Malvern Standard, Saturday 20 January 1912
Melbourne Club’s Electric Light Tournament.
During the past week bowling tournaments by night have been in progress at the Melbourne Club’s green inWindsor. In other words they are known as the electric light tournaments as, of course, artificial light of some sort is needed to carry on bowling by night. Someone was heard to inquire why gas wasn’t used instead of electricity, and a wag replied, “Oh, bowlers always use their own gas when they are at play” Perhaps that was only a weak attempt at a joke, and no more notice need be taken of it. Bowling, they say, is a game that infatuates one; and once its influence is felt, it is hard to shake off. This is as it should be, because, to the onlooker, the game is so exhilarating, and calls for such steady nerves and clear headedness in its devotees, that it cannot fail to prove beneficial. The aim of bowls is said to be of ancient English origin, having first been played (according to the memory of the-oldest bowler) from the 12th century. It is said by some people, who don’t know the game ‘rom shinty’, that bowling is an “old man’s game.” Is it? A visit to any green would soon dispel such an illusion, for there you see mere striplings of humanity, lean of flesh as well as young in years some of them, battling with or against men who are on the verge of thinking about showing the sere and yellow Irel. But, really, to glance at the players on the green the naked eye hardly discerns an old ‘un amongst them. They all look so young, they dress young, they talk young. They display the excitement and enthusiasm of youth, and they travel backwards and forwards on the green with the nimbleness of two year-olds.
Bowling is a game that requires a sure eye and steady aim. Some of the bowlers evidently understand their bowls as if they (the bowl) were human beings. If the bowlers don’t actually talk to their bowls, the bowls seem to thoroughly understand the missions upon which they are dispatched. There are a lot of things at times which a bowler should or should not do. He must not bowl too long, and he must not bowl too short. If he does either his reputation as a bowler goes down with a bang. If he bowls too narrow, the width of his mind is measured in proportion. If he bowls too wide, it is immediately said of him that he won’t be happy till he gets the earth. And so it goes on. A bowler needs to be a man of many parts.
To the ordinary football barracker bowling seems as slow as snails. The reason for this, perhaps, is that bowling is too brainy for the average football barracker. Another thing is that the football barracker always has one eye closed. This is not allowed at bowling.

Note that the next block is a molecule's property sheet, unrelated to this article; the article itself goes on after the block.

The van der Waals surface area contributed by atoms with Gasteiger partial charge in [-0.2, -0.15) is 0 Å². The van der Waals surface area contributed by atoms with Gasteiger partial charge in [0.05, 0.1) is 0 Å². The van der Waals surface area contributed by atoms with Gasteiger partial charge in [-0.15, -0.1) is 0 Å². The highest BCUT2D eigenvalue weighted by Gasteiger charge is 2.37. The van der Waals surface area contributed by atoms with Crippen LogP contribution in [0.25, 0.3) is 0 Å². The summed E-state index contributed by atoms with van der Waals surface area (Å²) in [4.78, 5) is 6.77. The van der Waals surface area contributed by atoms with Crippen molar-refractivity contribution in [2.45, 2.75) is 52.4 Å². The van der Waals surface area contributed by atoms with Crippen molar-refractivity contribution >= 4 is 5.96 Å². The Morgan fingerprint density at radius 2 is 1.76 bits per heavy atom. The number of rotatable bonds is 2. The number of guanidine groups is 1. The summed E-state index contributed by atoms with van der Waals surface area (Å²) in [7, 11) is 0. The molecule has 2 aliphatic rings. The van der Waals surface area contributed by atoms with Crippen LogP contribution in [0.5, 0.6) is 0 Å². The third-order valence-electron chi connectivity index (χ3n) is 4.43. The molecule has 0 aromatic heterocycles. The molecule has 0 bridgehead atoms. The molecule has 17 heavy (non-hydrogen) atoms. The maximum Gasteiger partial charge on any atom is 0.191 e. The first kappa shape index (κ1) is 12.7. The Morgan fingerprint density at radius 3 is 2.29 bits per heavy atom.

Amongst those at the Melbourne Club’s electric light tournament was M T “Bob” Brooks. Mr Brooks told a story to illustrate the great pitch of excitement to which a game of bowls may be brought. Some years ago at Ballarat, Dr Cussen and Mr H. J. Popjoy were playing off for the premiership, and Mr Popjoy, after an exciting game, won by the narrowest possible margin. The enthusiasm of the bowlers who were gathered round knew no bounds. They lifted Mr Popjoy shoulder high, and in so doing they held him in a skew whiff position, with the result that a number of lose sovereigns that were in Mr Popjoy’s pocket fell to the ground in a continuous stream. Mr Popjoy called out to the crowd that he was losing his money, but the cheering crowd didn’t hear him, and sovereigns continued to rain from his pocket. In fact, so great was the enthusiasm, and so loud and long the cheering, that some of the onlookers who were present evidently thought that Mr Popjoy was making a free distribution of sovereigns in honor of his magnificent victory-at least, Mr Popjoy didn’t get all his sovereigns back ! Who will say that bowling isn’t an interesting game after that ?
TheWindsorgreen during the progress of the electric light tournament has presented an animated scene. There has been some very good play shown, and the cheers, hear-hears, hand-clapping and “Well dones ” have been heard far and wide. The green was in capital order, and the club has every reason to feel pleased at the successful manner in which everything has been carried out.
Mr Frank Dunham, the club’s secretary, has had a busy time of it looking after general details, and, as usual, under his management nothing was left undone that would meet the requirements, wishes and com forts of the visiting bowlers.
The tournament will continue during the next two or three weeks.